Try Caviar & Caviar at the South Beach Fest

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Michael E. Jalileyan will be serving caviar at South Beach Food & Wine Festival's Grand Tasting Village this weekend. To prepare you for the big event, he owner and president, of Caviar & Caviar. offers a plethora of hints for ingesting the stuff that has been the treasure of Russia since Peter the Great in 1672.

"I grew up with caviar," Michael tells Short Order. Raised in South Florida, he was born in Iran and is genetically connected to the product. His ancestors were caviar importers and he's worked in the business six years. Last year, in spite of the economic downturn, he struck out on his own "to make caviar more attainable with a higher standard of excellence."

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There is a surplus of caviar, so prices are lower than they were a year ago, he says, "but standards are getting higher as small producers go back to artisanal ways and take stronger interest in the integrity of what they produce".

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Photo by Christina Staalstrom
The word caviar, or khaviar, as it was called by the Persians, is derived from the word khya, meaning "egg." There are four main types, Beluga, Sterlet, Ossetra and Sevruga. The rarest and costliest is from the Caspian beluga sturgeon, but these soft and fairly large eggs have been banned since 2005.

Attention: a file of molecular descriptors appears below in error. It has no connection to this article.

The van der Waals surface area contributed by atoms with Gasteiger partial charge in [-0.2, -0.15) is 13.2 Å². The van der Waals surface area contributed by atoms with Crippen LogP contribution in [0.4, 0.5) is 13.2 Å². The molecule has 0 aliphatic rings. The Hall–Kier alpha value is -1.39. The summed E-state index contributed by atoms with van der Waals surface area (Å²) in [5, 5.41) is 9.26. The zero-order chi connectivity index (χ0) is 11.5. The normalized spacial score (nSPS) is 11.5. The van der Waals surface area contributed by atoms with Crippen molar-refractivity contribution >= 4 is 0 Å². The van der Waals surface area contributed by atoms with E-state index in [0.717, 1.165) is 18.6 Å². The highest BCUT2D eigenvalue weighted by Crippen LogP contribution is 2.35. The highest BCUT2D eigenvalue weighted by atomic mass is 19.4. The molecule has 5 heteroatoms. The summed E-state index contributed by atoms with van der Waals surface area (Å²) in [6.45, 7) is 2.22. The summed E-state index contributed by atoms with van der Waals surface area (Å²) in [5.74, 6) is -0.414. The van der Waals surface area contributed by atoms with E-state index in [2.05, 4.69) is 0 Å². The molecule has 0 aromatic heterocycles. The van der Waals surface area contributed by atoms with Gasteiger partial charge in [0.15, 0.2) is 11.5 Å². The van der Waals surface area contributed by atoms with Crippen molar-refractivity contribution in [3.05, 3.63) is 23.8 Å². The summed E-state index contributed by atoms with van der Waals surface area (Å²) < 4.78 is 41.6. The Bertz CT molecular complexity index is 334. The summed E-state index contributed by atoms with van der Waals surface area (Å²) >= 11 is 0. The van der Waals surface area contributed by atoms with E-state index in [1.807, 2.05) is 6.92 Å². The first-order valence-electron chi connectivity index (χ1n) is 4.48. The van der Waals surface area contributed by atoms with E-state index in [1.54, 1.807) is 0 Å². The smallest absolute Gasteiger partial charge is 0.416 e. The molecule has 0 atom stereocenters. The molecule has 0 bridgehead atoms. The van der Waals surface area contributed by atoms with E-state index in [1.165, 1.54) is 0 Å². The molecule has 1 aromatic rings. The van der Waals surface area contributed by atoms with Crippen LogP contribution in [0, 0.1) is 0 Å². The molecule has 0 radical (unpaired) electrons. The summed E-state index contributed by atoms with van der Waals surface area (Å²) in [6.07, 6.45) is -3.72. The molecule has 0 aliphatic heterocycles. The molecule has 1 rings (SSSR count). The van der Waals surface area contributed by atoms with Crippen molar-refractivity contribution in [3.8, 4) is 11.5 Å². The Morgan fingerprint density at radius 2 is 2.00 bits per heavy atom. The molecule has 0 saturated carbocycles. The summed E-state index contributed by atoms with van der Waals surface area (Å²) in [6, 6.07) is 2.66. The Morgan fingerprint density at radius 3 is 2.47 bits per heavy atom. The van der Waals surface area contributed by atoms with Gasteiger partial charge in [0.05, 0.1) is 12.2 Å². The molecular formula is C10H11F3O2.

As we sampled four caviars; Kaluga, white sturgeon from Venice, American paddlefish, and Per Se from Spain, Michael gave the following advice, which you should keep in mind.

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1. To get the true flavor of caviar place it on your wrist and eat straight with your mouth. (Yes, like the salt before a tequila shot). We tried this with the Per Se from Spain ($85/oz) and it was light on the tongue before it melted in our mouth.

2. When using a spoon opt for a mother of pearl because a metal one will tarnish the taste of caviar.

3. Serve caviar with champagne. The bubbles break up the salt in your mouth and the effervescence makes everything melt in your mouth. It's also very romantic.

4. Spice up your scrambled eggs with some American Paddlefish ($22/oz). The earthy flavor and saltiness adds some decadence to your morning without breaking the bank.

5. If you want to impress your date order up some rare Kaluga ($150/oz). This river beluga is produced in China under Iranian methods and the pearls are big so you'll get that popping in your mouth Beluga lovers seek. It's also among the most expensive on the market these days.

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photo by Christina Staastrom
Most importantly, try them all and find the one that suits you best. There is a caviar out there for everyone and the folks at Caviar&Caviar are more than happy to help you find your match!



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